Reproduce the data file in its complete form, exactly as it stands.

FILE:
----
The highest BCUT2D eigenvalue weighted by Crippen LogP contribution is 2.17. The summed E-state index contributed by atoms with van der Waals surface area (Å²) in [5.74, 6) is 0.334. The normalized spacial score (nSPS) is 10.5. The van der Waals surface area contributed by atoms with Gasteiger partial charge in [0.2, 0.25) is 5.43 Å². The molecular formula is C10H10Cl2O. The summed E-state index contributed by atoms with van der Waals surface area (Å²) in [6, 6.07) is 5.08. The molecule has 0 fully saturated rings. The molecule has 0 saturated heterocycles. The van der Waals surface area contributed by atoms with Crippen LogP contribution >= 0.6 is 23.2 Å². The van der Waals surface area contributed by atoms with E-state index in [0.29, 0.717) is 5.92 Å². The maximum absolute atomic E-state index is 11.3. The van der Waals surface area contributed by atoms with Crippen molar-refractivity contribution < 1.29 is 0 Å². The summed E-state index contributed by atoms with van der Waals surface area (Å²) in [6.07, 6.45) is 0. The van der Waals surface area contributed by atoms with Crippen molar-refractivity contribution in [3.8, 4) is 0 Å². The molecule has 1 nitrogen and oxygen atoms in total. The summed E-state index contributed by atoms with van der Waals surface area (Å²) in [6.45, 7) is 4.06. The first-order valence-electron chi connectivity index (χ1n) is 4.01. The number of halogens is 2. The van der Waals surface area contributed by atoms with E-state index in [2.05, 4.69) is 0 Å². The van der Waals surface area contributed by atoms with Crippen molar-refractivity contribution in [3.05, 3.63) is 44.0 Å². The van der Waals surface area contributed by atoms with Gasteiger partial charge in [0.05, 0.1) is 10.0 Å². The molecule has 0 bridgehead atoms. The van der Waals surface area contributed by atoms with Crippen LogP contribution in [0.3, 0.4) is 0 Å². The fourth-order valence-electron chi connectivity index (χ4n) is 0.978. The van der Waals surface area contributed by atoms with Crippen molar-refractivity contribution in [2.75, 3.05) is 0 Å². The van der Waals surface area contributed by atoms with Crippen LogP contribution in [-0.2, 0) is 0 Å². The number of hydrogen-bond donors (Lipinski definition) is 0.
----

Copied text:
The highest BCUT2D eigenvalue weighted by Crippen LogP contribution is 2.17. The summed E-state index contributed by atoms with van der Waals surface area (Å²) in [5.74, 6) is 0.334. The normalized spacial score (nSPS) is 10.5. The van der Waals surface area contributed by atoms with Gasteiger partial charge in [0.2, 0.25) is 5.43 Å². The molecular formula is C10H10Cl2O. The summed E-state index contributed by atoms with van der Waals surface area (Å²) in [6, 6.07) is 5.08. The molecule has 0 fully saturated rings. The molecule has 0 saturated heterocycles. The van der Waals surface area contributed by atoms with Crippen LogP contribution >= 0.6 is 23.2 Å². The van der Waals surface area contributed by atoms with E-state index in [0.29, 0.717) is 5.92 Å². The maximum absolute atomic E-state index is 11.3. The van der Waals surface area contributed by atoms with Crippen molar-refractivity contribution < 1.29 is 0 Å². The summed E-state index contributed by atoms with van der Waals surface area (Å²) in [6.07, 6.45) is 0. The van der Waals surface area contributed by atoms with Crippen molar-refractivity contribution in [3.8, 4) is 0 Å². The molecule has 1 nitrogen and oxygen atoms in total. The summed E-state index contributed by atoms with van der Waals surface area (Å²) in [6.45, 7) is 4.06. The first-order valence-electron chi connectivity index (χ1n) is 4.01. The number of halogens is 2. The van der Waals surface area contributed by atoms with E-state index in [2.05, 4.69) is 0 Å². The van der Waals surface area contributed by atoms with Crippen molar-refractivity contribution in [3.05, 3.63) is 44.0 Å². The van der Waals surface area contributed by atoms with Gasteiger partial charge in [0.05, 0.1) is 10.0 Å². The molecule has 0 bridgehead atoms. The van der Waals surface area contributed by atoms with Crippen LogP contribution in [0.3, 0.4) is 0 Å². The fourth-order valence-electron chi connectivity index (χ4n) is 0.978. The van der Waals surface area contributed by atoms with Crippen molar-refractivity contribution in [2.75, 3.05) is 0 Å². The van der Waals surface area contributed by atoms with Crippen LogP contribution in [-0.2, 0) is 0 Å². The number of hydrogen-bond donors (Lipinski definition) is 0.